Macbeth Characters

King Duncan The good king of Scotland whom Macbeth, ambitious for the crown, murders. Duncan is the model of a virtuous, benevolent ruler. His death symbolizes the destruction of an order in Scotland that can be restored only when Duncan’s line, in the person of Malcolm, once more occupies the throne.
Malcolm Prince of Cumberland, The son of Duncan, whose restoration to the throne signals Scotland’s return to order following Macbeth’s reign of terror. Malcolm becomes a serious challenge to Macbeth with Macduff’s aid (and the support of England). Prior to this, he appears weak and uncertain of his own power, as when he and Donalbain flee Scotland after their father’s murder.
Donalbain one of Duncan’s sons who is thought to have murdered Duncan, flees to Ireland
Macbeth receives a prophecy from the witches that tells him that he will be Thane of Glamis, Thane of Cawdor, and king, inspired by witch’s prophecy, a man murders his way to the throne of Scotland, but his conscience plagues him and his fellow lords rise up against him; themes: unchecked ambition as a corrupting force, relationship between cruelty and masculinity, kingship v. tyranny
Lady Macbeth The true mastermind behind Duncan’s murder; accuses Macbeth of not being a man, at first. Commits suicide., Macbeth’s wife, a deeply ambitious woman who lusts for power and position. Early in the play she seems to be the stronger and more ruthless of the two, as she urges her husband to kill Duncan and seize the crown. After the bloodshed begins, however, Lady Macbeth falls victim to guilt and madness to an even greater degree than her husband. Her conscience affects her to such an extent that she eventually commits suicide. At the beginning of the play, Macbeth and Lady Macbeth apparently feel quite passionately for one another, and Lady Macbeth exploits her sexual hold over Macbeth as a means to persuade him to commit murder. However, their shared alienation from the world, occasioned by their partnership in crime, does not bring them closer together, but instead seems to numb their feelings for one another.
Fleance Banquo’s son; escapes death, Banquo’s son, who survives Macbeth’s attempt to murder him. At the end of the play, Fleance’s whereabouts are unknown. Presumably, he may come to rule Scotland, fulfilling the witches’ prophecy that Banquo’s sons will sit on the Scottish throne.
Banquo also receives a prophecy from the witches but does not change his actions because of it, Macbeth murders him and his ghost returns to haunt Macbeth, The brave, noble general whose children, according to the witches’ prophecy, will inherit the Scottish throne. Like Macbeth, this person thinks ambitious thoughts, but he does not translate those thoughts into action. In a sense, his character stands as a rebuke to Macbeth, since he represents the path Macbeth chose not to take: a path in which ambition need not lead to betrayal and murder. Appropriately, then, it is this person’s ghost – and not Duncan’s – that haunts Macbeth. In addition to embodying Macbeth’s guilt for killing this person, the ghost also reminds Macbeth that he did not emulate this person’s reaction to the witches’ prophecy.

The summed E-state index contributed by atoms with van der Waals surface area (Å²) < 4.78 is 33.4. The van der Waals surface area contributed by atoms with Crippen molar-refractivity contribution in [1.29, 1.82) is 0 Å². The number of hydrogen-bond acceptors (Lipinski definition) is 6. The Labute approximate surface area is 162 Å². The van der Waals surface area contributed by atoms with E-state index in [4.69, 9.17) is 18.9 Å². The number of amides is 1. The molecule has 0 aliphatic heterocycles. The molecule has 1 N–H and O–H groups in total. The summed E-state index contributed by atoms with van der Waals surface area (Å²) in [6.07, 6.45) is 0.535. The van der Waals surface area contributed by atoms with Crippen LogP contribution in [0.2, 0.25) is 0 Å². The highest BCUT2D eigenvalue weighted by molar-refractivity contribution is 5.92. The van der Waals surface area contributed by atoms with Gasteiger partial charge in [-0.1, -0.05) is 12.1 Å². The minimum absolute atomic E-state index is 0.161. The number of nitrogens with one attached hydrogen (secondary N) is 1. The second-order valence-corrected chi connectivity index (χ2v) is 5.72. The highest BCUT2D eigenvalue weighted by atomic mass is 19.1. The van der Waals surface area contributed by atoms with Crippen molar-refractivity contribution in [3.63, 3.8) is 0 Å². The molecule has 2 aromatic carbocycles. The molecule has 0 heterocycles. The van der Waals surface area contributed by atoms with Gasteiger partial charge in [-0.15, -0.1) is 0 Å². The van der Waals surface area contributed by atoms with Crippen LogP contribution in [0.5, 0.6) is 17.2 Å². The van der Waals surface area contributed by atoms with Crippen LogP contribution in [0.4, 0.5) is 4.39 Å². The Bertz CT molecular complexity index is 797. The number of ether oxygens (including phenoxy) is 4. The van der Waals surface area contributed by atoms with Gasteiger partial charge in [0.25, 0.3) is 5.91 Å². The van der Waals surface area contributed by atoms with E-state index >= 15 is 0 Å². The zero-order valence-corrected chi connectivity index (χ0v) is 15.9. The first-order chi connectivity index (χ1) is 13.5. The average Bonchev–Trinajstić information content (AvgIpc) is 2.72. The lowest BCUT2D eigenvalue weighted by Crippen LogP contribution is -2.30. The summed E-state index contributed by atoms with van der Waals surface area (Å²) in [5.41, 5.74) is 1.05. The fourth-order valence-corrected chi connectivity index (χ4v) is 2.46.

Macduff finds Macbeth suspicious, leaves his family to go to England, eventually slays Macbeth because he is not technically born of a woman (caesarean section), A Scottish nobleman hostile to Macbeth’s kingship from the start. He eventually becomes a leader of the crusade to unseat Macbeth. The crusade’s mission is to place the rightful king, Malcolm, on the throne, but Macduff also desires vengeance for Macbeth’s murder of Macduff’s wife and young son.
Lady Macduff claims her husband is dead; will not forgive him for leaving the castle and his family vulnerable; killed by murderers, Macduff’s wife. The scene in her castle provides our only glimpse of a domestic realm other than that of Macbeth and Lady Macbeth. She and her home serve as contrasts to Lady Macbeth and the hellish world of Inverness.
Ross a messenger throughout the play who tries to convince Lady Macduff that Macduff left for good reason, Macbeth’s cousin. Scottish nobleman who eventually turns on Macbeth. In Scottish army with Agnus. Talks with Old Man of the strange happenings, including horses eating each other.
Angus, Menteith, and Caithness Scottish nobles who are opposed to Macbeth
Lennox Scottish nobleman; goes with Macduff to Macbeth’s castle the night of Duncan’s murder; Macduff tells him of his suspicions about Macbeth’s guilt

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